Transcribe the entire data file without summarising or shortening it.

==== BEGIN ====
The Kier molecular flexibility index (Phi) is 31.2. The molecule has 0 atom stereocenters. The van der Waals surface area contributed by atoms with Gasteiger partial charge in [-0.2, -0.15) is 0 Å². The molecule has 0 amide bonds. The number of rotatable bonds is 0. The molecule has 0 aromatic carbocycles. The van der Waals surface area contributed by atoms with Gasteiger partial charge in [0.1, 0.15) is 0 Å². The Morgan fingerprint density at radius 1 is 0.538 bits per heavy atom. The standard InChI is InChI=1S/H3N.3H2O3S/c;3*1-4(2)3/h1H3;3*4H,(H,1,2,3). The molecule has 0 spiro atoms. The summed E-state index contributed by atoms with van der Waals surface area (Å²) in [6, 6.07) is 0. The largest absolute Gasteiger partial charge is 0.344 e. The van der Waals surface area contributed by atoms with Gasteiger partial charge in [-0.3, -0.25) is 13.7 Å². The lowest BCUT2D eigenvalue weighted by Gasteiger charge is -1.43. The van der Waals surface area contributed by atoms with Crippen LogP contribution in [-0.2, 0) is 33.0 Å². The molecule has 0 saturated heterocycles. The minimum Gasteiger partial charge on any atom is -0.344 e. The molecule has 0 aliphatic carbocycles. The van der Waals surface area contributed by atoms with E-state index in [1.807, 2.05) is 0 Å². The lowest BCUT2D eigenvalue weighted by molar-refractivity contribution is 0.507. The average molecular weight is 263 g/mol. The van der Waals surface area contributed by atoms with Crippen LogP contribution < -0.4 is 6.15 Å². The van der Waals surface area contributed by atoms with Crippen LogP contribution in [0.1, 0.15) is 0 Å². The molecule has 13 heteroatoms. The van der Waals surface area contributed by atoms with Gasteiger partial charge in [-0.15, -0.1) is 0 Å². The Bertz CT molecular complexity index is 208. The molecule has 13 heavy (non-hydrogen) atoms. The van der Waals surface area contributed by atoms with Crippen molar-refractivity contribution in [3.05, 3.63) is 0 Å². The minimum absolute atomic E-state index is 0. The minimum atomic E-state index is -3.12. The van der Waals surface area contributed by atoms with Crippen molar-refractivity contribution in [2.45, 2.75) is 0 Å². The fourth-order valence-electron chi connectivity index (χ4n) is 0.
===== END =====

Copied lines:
The Kier molecular flexibility index (Phi) is 31.2. The molecule has 0 atom stereocenters. The van der Waals surface area contributed by atoms with Gasteiger partial charge in [-0.2, -0.15) is 0 Å². The molecule has 0 amide bonds. The number of rotatable bonds is 0. The molecule has 0 aromatic carbocycles. The van der Waals surface area contributed by atoms with Gasteiger partial charge in [0.1, 0.15) is 0 Å². The Morgan fingerprint density at radius 1 is 0.538 bits per heavy atom. The standard InChI is InChI=1S/H3N.3H2O3S/c;3*1-4(2)3/h1H3;3*4H,(H,1,2,3). The molecule has 0 spiro atoms. The summed E-state index contributed by atoms with van der Waals surface area (Å²) in [6, 6.07) is 0. The largest absolute Gasteiger partial charge is 0.344 e. The van der Waals surface area contributed by atoms with Gasteiger partial charge in [-0.3, -0.25) is 13.7 Å². The lowest BCUT2D eigenvalue weighted by Gasteiger charge is -1.43. The van der Waals surface area contributed by atoms with Crippen LogP contribution in [-0.2, 0) is 33.0 Å². The molecule has 0 saturated heterocycles. The minimum Gasteiger partial charge on any atom is -0.344 e. The molecule has 0 aliphatic carbocycles. The van der Waals surface area contributed by atoms with E-state index in [1.807, 2.05) is 0 Å². The lowest BCUT2D eigenvalue weighted by molar-refractivity contribution is 0.507. The average molecular weight is 263 g/mol. The van der Waals surface area contributed by atoms with Crippen LogP contribution < -0.4 is 6.15 Å². The van der Waals surface area contributed by atoms with Crippen LogP contribution in [0.1, 0.15) is 0 Å². The molecule has 13 heteroatoms. The van der Waals surface area contributed by atoms with Gasteiger partial charge in [-0.15, -0.1) is 0 Å². The Bertz CT molecular complexity index is 208. The molecule has 13 heavy (non-hydrogen) atoms. The van der Waals surface area contributed by atoms with Crippen molar-refractivity contribution in [3.05, 3.63) is 0 Å². The minimum absolute atomic E-state index is 0. The minimum atomic E-state index is -3.12. The van der Waals surface area contributed by atoms with Crippen molar-refractivity contribution in [2.45, 2.75) is 0 Å². The fourth-order valence-electron chi connectivity index (χ4n) is 0.